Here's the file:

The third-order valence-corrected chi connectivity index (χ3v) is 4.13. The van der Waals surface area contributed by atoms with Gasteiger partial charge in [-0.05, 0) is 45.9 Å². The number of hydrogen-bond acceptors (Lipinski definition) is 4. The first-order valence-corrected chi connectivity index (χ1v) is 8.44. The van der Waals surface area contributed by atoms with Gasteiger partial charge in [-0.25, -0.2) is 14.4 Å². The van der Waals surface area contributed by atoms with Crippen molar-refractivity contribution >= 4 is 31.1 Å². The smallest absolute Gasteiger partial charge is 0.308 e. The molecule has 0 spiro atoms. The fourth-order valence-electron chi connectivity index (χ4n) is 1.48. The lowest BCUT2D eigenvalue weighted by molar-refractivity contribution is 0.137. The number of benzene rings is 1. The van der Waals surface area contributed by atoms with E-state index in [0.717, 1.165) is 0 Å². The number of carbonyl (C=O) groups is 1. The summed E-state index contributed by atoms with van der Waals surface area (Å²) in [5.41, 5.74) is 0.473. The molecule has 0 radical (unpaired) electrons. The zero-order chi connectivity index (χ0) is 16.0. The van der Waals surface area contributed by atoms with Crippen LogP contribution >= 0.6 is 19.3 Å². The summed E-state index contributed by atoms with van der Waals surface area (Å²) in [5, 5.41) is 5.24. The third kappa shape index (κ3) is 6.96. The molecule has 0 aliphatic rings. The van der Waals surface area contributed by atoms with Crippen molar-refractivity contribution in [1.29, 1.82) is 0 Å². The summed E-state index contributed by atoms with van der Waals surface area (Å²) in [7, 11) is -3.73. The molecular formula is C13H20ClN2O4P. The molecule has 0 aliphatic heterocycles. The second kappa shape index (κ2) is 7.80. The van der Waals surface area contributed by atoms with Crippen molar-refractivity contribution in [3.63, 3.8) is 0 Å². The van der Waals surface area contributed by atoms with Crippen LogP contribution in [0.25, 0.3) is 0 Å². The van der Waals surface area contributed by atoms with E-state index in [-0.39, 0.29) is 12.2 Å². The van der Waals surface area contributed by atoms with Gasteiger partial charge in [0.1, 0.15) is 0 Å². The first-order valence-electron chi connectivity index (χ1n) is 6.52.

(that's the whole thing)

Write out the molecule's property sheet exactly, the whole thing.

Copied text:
The third-order valence-corrected chi connectivity index (χ3v) is 4.13. The van der Waals surface area contributed by atoms with Gasteiger partial charge in [-0.05, 0) is 45.9 Å². The number of hydrogen-bond acceptors (Lipinski definition) is 4. The first-order valence-corrected chi connectivity index (χ1v) is 8.44. The van der Waals surface area contributed by atoms with Gasteiger partial charge in [-0.25, -0.2) is 14.4 Å². The van der Waals surface area contributed by atoms with Crippen molar-refractivity contribution >= 4 is 31.1 Å². The smallest absolute Gasteiger partial charge is 0.308 e. The molecule has 0 spiro atoms. The fourth-order valence-electron chi connectivity index (χ4n) is 1.48. The lowest BCUT2D eigenvalue weighted by molar-refractivity contribution is 0.137. The number of benzene rings is 1. The van der Waals surface area contributed by atoms with E-state index in [0.717, 1.165) is 0 Å². The number of carbonyl (C=O) groups is 1. The summed E-state index contributed by atoms with van der Waals surface area (Å²) in [5.41, 5.74) is 0.473. The molecule has 0 radical (unpaired) electrons. The zero-order chi connectivity index (χ0) is 16.0. The van der Waals surface area contributed by atoms with Crippen LogP contribution >= 0.6 is 19.3 Å². The summed E-state index contributed by atoms with van der Waals surface area (Å²) in [5, 5.41) is 5.24. The third kappa shape index (κ3) is 6.96. The molecule has 0 aliphatic rings. The van der Waals surface area contributed by atoms with Crippen molar-refractivity contribution in [1.29, 1.82) is 0 Å². The summed E-state index contributed by atoms with van der Waals surface area (Å²) in [7, 11) is -3.73. The molecular formula is C13H20ClN2O4P. The molecule has 0 aliphatic heterocycles. The second kappa shape index (κ2) is 7.80. The van der Waals surface area contributed by atoms with Crippen molar-refractivity contribution in [3.63, 3.8) is 0 Å². The van der Waals surface area contributed by atoms with Crippen LogP contribution in [0.25, 0.3) is 0 Å². The van der Waals surface area contributed by atoms with E-state index in [-0.39, 0.29) is 12.2 Å². The van der Waals surface area contributed by atoms with Gasteiger partial charge in [0.1, 0.15) is 0 Å². The first-order valence-electron chi connectivity index (χ1n) is 6.52.